Juli Capella, architect, design critic, exhibition curator, founder in 1984 of De Diseño, the first Spanish specialist design magazine, Editor of Ardi (1988 - 1994), design editor for Domus (1995 - 2000), curator of the famed Primavera del Desseny fair (1992), is the author of a book on designer Rafael Moneo published in 2005 by ESTAB (Escola Tecnica Superior d’Arquitectura de Barcelona) with the support of Santa&Cole (1*). For Capella, it was an opportunity to reflect on how design and architecture relate, the benefits of an inter-disciplinary approach compared to work in parallel, the different creative processes, and the basic prerequisites of design.
Although Rafael Moneo calls himself an amateur designer, he has many works to his name. He started while still a student in 1959, entering a competition with a deliberately period-style set of cutlery. And he continues designing today. Not because design has anything to do with architecture - they are two very different trades, he says - nor because he is sought out to create designer pieces, but because furnishings are an integral part of any interior, in no way secondary to good architecture. “My design”, Moneo continues, “provides the setting that explains the intentions of my architectures. I designed the handrails of the Atocha station (Madrid 1984) down to the last detail, not because I think industrial production is not good but because none fitted that particular architecture”. For handrails give an immediate perception of a place, and so cannot be estranged from the rest of the architectural concept. Moneo’s wooden handrail in the San Sebastian Kursaal (1990-1999) is a case in point. With a cross-section showing the natural wood grain, it reveals much about the “intentions” of that superb architecture, highlighting the atmosphere reminiscent of Alvar Aalto, one of the masters to whom Moneo feels greatly indebted.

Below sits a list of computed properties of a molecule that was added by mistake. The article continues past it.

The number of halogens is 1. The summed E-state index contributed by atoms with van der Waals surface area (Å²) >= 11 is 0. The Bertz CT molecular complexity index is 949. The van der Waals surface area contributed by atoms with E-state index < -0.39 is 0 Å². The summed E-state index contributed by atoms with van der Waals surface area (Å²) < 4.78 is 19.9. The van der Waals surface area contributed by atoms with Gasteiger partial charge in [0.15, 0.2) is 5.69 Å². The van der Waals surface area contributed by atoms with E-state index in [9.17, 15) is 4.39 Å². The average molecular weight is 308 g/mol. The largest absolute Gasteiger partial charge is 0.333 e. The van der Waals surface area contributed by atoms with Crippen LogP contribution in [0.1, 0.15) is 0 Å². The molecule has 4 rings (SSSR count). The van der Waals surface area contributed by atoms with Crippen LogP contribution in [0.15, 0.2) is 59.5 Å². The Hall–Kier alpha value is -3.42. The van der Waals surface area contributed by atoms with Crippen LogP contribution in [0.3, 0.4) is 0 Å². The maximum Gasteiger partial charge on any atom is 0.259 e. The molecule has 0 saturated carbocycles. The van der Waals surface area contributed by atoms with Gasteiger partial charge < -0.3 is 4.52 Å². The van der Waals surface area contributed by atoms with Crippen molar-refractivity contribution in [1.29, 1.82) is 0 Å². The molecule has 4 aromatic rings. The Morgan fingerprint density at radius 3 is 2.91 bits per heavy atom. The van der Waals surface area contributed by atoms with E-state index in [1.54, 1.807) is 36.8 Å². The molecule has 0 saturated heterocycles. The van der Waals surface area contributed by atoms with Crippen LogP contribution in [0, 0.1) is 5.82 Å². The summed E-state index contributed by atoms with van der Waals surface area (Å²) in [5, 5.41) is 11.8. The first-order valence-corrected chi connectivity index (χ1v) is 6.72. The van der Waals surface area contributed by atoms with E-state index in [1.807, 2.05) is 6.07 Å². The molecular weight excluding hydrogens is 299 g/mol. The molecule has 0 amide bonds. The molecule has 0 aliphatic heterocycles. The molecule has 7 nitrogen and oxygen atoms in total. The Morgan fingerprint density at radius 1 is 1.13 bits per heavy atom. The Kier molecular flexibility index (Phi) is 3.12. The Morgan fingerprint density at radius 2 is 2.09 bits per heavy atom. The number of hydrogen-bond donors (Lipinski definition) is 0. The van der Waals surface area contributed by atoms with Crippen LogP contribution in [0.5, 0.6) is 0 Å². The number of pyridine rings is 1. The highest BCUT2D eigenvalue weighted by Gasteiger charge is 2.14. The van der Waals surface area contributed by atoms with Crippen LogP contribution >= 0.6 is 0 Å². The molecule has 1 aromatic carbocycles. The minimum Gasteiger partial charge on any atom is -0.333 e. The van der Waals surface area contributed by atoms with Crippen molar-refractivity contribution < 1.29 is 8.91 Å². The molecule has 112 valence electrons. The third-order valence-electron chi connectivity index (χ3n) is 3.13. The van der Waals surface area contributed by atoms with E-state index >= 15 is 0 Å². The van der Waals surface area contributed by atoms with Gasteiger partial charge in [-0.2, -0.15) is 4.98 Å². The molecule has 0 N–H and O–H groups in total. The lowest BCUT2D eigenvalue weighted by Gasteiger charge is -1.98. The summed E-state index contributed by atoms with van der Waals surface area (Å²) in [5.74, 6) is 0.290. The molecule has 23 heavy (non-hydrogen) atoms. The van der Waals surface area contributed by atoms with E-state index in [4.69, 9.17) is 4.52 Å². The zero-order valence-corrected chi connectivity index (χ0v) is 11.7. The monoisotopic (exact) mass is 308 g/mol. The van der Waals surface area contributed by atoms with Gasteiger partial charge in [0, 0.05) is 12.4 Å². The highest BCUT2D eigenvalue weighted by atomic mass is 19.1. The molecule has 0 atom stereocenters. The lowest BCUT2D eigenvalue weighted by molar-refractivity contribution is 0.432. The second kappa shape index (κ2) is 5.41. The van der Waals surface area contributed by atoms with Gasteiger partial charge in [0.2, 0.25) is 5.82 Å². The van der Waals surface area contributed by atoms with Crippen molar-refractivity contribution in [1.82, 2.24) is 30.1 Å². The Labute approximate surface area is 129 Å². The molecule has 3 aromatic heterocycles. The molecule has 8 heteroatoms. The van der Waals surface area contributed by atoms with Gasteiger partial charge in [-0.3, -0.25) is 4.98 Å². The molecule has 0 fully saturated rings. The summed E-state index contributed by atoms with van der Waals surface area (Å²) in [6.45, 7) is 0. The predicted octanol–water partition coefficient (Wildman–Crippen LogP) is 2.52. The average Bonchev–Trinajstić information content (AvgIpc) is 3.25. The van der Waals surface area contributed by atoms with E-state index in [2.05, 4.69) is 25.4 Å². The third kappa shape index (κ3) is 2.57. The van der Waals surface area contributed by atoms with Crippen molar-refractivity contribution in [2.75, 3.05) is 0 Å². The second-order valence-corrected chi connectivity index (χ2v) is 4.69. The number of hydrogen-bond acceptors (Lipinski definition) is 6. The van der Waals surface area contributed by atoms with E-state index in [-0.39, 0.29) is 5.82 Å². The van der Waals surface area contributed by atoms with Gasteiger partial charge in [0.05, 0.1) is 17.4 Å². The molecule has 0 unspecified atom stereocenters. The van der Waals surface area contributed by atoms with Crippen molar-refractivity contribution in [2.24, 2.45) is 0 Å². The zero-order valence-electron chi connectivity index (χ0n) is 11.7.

At the book presentation in Santa&Cole’s Milan showroom, Moneo declared that design is “a subsidiary of architecture”, especially in public buildings. “A home, on the other hand, is an autobiography, day after day accumulating the lives of those who live there. So the home has no need for special furniture. With time, things sediment and become part of everyday domesticity. Hospitals, on the other hand, are anonymous places, devoid of atmosphere. Designed furniture can make rooms feel like individual, private places, giving a sense of ownership.” Moneo confirmed he was sceptical of design as a means of changing our perception of things. “Saying that design should speak to the senses rather than be a visual thing shows a lack of culture”, he said. “I prefer a visual, cultured world. We have a face that needs representing. The world expresses itself through form. I don’t think we can do away with the plastic element of things”.
Moneo openly admits an affinity with the thirties, on account of the very plastic quality of the art produced during that period, a feature that in his opinion the fifties and sixties lacked. Even his simplest design items are clearly inspired by Wright and Aalto, but also Hoffmann, the initial Bauhaus and Breuer. His maternity seats and Madrid’s Gregorio Maranon paediatric hospital are unashamedly inspired by Eileen Grey.